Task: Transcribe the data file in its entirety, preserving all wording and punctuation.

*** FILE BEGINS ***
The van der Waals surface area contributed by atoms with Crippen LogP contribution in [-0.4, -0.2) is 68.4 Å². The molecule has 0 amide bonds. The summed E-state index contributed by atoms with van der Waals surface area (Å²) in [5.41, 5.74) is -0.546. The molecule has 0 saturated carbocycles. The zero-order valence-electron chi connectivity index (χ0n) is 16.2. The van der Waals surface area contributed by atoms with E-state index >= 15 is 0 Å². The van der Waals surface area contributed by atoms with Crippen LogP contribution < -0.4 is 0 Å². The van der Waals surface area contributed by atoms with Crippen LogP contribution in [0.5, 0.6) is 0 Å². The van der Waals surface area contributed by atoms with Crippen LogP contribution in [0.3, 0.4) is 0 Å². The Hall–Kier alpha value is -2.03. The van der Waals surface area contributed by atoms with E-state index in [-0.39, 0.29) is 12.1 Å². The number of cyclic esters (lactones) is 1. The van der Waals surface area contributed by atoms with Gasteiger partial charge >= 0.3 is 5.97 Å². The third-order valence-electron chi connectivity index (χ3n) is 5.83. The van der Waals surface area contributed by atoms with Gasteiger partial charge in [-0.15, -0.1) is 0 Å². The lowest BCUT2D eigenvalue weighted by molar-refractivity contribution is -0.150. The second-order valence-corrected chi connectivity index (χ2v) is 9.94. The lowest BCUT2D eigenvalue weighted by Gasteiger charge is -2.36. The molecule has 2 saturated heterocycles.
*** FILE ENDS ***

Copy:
The van der Waals surface area contributed by atoms with Crippen LogP contribution in [-0.4, -0.2) is 68.4 Å². The molecule has 0 amide bonds. The summed E-state index contributed by atoms with van der Waals surface area (Å²) in [5.41, 5.74) is -0.546. The molecule has 0 saturated carbocycles. The zero-order valence-electron chi connectivity index (χ0n) is 16.2. The van der Waals surface area contributed by atoms with E-state index >= 15 is 0 Å². The van der Waals surface area contributed by atoms with Crippen LogP contribution < -0.4 is 0 Å². The van der Waals surface area contributed by atoms with Crippen LogP contribution in [0.5, 0.6) is 0 Å². The van der Waals surface area contributed by atoms with Crippen LogP contribution in [0.3, 0.4) is 0 Å². The Hall–Kier alpha value is -2.03. The van der Waals surface area contributed by atoms with E-state index in [-0.39, 0.29) is 12.1 Å². The number of cyclic esters (lactones) is 1. The van der Waals surface area contributed by atoms with Gasteiger partial charge >= 0.3 is 5.97 Å². The third-order valence-electron chi connectivity index (χ3n) is 5.83. The van der Waals surface area contributed by atoms with Gasteiger partial charge in [-0.15, -0.1) is 0 Å². The lowest BCUT2D eigenvalue weighted by molar-refractivity contribution is -0.150. The second-order valence-corrected chi connectivity index (χ2v) is 9.94. The lowest BCUT2D eigenvalue weighted by Gasteiger charge is -2.36. The molecule has 2 saturated heterocycles.